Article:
Why do schools have a Spring Break? This is a long-standing tradition in education whose 17th century American roots are tied to the holiday of Easter. Then, professors and teachers would pause the curriculum to allow college students enough time to travel to be home for the holiday and younger students would have time off to be with their families. The break almost always was the week preceding Easter which is known as Holy Week in the Christian tradition.
Today the week off is commonly known as Spring Break and the intent of the break has expanded beyond its religious and historical roots. Nowadays schools usually schedule it somewhere between March 1st and April 30th and many families /college students use it as an opportunity to unwind, usher in Spring, and, travel to warmer climes. Unlike summer vacation, community programs for kids are not as plentiful during Spring Break; leaving parents who are not traveling with limited options.
What’s a Parent To Do?
A high school has supervised structured programming for teens five days a week, 8-9 hours per day. Your high-schooler’s day is occupied with trigonometry, Socrates, and chemical equations. Your teen is connecting athletically and socially in sports, clubs, and activities all under adult supervision. So what does a parent do when the school pauses its programming for a week-long break?
The U.S. Department of Education and the Afterschool Alliance have compiled research over decades that demonstrate how vulnerable kids are (regardless of age), when left alone. The Department of Justice (D.O.J.), has compiled statistics on juvenile crime and criminal activity. The research and stats indicate that teens fare better when they have structured time (see the D.O.J. link and the Afterschool Alliance link below about the most dangerous time of the day for teens).
Keep the following ideas in mind for more peace of mind during Spring Break.
1. Adolescents Need Supervision: They may pretend like they know everything, but adolescents are still learning a great deal about the world and just like a juvenile at any age, they are very curious. The world is new to them and with the introduction of each new concept, idea, practice, or trend, they will make many decisions. Unfortunately, sometimes teen decision-making can be replete with misjudgments and misconceptions. This is why they need adult guidance. You know your kid best. Parents can best determine how that supervision looks for their adolescent. It may be as simple as checking in with a few text messages while you’re away at work, or as extensive as taking the week off to stay home and supervise your teen.
2. Adolescents Need Structured Time:
a. Does your son or daughter have a weekend job? Maybe he or she can take on more hours during Spring Break.
c. Make a reasonable daily chore list for your teen; extra tasks around the house & yard. As an incentive pay them for giving their energy and effort above & beyond their normal chores.
d. If family travel is out of the question because of your job or finances, see if you can arrange for your teen to travel with the family of one of their close friends whom you trust. Of course offer to pay the parents for any costs they will incur by taking your teen. If all parties agree, this turns out to be a win-win-win situation, your work doesn’t suffer, your kid is occupied with structured productive things over the break, and teens love having friends along for family trips.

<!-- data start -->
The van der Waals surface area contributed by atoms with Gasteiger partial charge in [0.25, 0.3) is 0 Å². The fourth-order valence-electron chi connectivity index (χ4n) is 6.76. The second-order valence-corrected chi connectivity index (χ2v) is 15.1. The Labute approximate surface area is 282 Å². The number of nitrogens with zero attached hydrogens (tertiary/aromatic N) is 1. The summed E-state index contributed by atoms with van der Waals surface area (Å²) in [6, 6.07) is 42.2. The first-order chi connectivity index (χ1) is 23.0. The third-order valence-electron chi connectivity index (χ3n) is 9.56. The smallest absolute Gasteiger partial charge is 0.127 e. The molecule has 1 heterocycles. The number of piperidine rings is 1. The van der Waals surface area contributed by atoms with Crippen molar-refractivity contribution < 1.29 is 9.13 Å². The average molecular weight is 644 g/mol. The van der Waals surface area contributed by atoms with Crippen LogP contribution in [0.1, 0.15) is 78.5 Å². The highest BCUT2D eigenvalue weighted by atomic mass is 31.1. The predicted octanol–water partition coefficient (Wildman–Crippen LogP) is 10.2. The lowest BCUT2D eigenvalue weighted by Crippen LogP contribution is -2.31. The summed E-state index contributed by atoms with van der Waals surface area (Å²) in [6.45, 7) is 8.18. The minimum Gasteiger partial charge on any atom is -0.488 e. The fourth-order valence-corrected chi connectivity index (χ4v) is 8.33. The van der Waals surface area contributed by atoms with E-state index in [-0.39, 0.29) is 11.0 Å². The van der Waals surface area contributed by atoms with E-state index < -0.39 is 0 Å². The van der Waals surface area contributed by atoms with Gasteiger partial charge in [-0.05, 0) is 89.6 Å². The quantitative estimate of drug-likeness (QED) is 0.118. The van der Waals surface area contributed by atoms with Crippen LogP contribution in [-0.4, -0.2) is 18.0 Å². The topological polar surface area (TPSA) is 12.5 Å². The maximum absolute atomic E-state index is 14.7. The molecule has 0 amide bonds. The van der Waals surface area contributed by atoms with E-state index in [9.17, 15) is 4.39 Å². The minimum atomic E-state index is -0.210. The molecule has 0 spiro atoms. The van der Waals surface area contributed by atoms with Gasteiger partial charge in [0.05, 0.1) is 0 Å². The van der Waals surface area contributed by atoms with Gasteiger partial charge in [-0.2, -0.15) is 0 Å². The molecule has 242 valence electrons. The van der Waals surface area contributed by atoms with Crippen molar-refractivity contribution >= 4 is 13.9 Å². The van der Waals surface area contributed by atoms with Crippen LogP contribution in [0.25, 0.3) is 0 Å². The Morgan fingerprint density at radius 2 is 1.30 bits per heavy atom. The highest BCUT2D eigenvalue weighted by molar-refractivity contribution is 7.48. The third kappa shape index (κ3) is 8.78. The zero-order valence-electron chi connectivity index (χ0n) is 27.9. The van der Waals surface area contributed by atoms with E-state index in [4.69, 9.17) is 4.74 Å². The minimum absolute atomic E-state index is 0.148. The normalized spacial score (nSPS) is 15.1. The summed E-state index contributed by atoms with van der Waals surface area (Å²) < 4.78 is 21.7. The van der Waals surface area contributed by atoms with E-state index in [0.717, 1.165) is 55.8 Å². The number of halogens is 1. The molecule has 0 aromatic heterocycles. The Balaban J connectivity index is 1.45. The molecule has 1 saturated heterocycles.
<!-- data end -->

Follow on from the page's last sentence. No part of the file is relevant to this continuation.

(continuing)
e. Have your teen make a reading list or a list of homework that should be completed over the break. Monitor the list and check off completed items. Maybe include a trip to the library a couple of times over the break.
f. Take a day off near the beginning of the break and commence a spring cleaning project. Organizing the garage, or basement, or that spare bedroom. Enlist your kid’s help and have them continue the project throughout the week.
g. Have your teen shadow you and other friends and family members during the break.
h. Visit with your teen or have your teen visit local, private and state colleges during the break.
Of course there is an endless list of other productive structured things that you can do to keep your teen occupied during the break. Feel free to add other things that you have done with your child during school breaks.
Keep Them Safe:
The idea is not to give them something to do for the sake of something to do. The idea is to keep them safe by providing them with structured, supervised activities. Indeed, teens are busy enough so we must be sure to allow adequate time for frequent and restful breaks through the day where they have time for some leisure. It comes down to this. If their time is occupied they will use the windows of down time to relax. If their time is not occupied they will use the vast amounts of down time to, ____________________________________well, you fill in the blank.
Some time ago I was having a conversation related to this topic with a parent and she told me, “We’ll they’re teenagers, they’re not stupid.” To which I responded, “Truth is stranger than fiction, you can never put anything past an adolescent”. Over the past 16 years, I can’t count how many of my students have made impulsive or ill-informed decisions about everything from academic behavior to sexual behavior. And I cannot count how many times I’ve heard a parent ask their kid, “What were you thinking?”
I enjoy working with adolescents. The energy, vitality, and enthusiasm they bring to every situation is invigorating. Many teens I know and have known have better leadership and judgement abilities than some adults I know. However at the end of the day, they are still youths trying to find their way; looking for a some guidance from you.
D.O.J. statistics on arrests, criminal activity, link: most dangerous time of day for teens
Afterschool Alliance research on unsupervised time among children. http://www.afterschoolalliance.org/research.cfm